I will read just about anything that catches my eye. I try to keep my mind open to new reading experiences and will break out of my comfort zone occasionally (i.e. reading horror-not my favorite!).  I'm hoping to spend more time writing about fewer books, to train myself to pay more attention.

Rethinking the factions

Divergent - Veronica Roth

I need to preface this by admitting my bias.  I do not like reading spiritual fiction and/or Christian fiction.  I like reading religious history, but not fiction.  That being said, I made the mistake of reading the afterword by the author of this book and now I'm having problems with the entire story.  If I had not read the afterword in which the author makes it perfectly clear she's a Christian, would I have ever picked out Christian theology in the factions (especially Abnegation)?  I find it ironic that Abnegation and Erudition are the two that start the war.  I'm getting too wrapped up in authorial intent here and have lost a little bit of enjoyment of the book.  I wish I could un-read that.  I reread Divergent in anticipation of the last in the series, so I'm hoping I can overcome my bias and enjoy the books for what they are-darn good storytelling.


Quick glimpse of the USA

One Summer: America, 1927 - Bill Bryson

I will read just about anything by Bill Bryson.  Even something as seemingly overdone as a book on American history. 


Things of note:


*His writing style is so engaging.  I'm not sure how he does this time and again, but I'm never bored (even though the topic didn't really engage me to begin with and I may have glazed over at times when he started to get into baseball statistics).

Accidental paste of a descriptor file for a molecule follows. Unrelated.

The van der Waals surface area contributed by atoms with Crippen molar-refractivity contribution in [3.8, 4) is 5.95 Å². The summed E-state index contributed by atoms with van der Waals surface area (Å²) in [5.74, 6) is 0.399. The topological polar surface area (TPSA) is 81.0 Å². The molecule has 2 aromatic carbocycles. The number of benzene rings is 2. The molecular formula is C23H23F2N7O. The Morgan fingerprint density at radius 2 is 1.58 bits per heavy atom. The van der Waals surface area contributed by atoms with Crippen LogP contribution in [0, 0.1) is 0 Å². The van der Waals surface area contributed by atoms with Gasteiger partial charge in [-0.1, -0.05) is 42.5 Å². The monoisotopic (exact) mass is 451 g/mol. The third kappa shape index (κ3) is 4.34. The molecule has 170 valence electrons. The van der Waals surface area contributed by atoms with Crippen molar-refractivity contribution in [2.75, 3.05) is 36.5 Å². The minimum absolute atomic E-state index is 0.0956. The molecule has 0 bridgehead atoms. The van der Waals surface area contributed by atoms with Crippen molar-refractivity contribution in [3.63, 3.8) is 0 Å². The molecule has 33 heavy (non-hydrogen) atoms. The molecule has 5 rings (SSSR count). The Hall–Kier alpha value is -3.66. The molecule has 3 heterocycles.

*I don't think I knew Charles Lindbergh was an anti-Semite.  


I think I've forgotten what other notable items I may have wanted to bring up.  Nevertheless, I enjoyed this immensely.  I would recommend this to anyone who likes a well-written narrative nonfiction historical snapshot.


This will take some time...

Haunted - Chuck Palahniuk The Decameron - Giovanni Boccaccio

I'm still trying to think of what I should say about this book.  Reading Palahnuik is rather a crap shoot for me-either he's very enjoyable, or I'm incredibly bored.  I am vacillating between the two at the moment with regards to this book. 


Some of the things I found myself questioning made me wonder about my own sanity.  For instance, can you really chew through your own intestines without dying?  Is that possible?  And have I ever read a book with characters whom I was hoping would ALL be dead by the end of the book?


I was really reminded of Boccacio's "The Decameron" in the style of story telling, in a much more screwed up sense.


I guess another dilemma I had with this book was, why?  What is the purpose in writing something this absolutely disturbing?  


"That's how a scary story works.  It echoes some ancient fear.  It recreates some forgotten terror.  Something we'd like to think we've grown beyond.  But it can still scare us to tears.  It's something you'd hoped was healed." (pg. 343). Perhaps that explains it.  


There are so many random thoughts about this book running through my brain.  

Currently reading

Chuck Palahniuk
Progress: 114/329 pages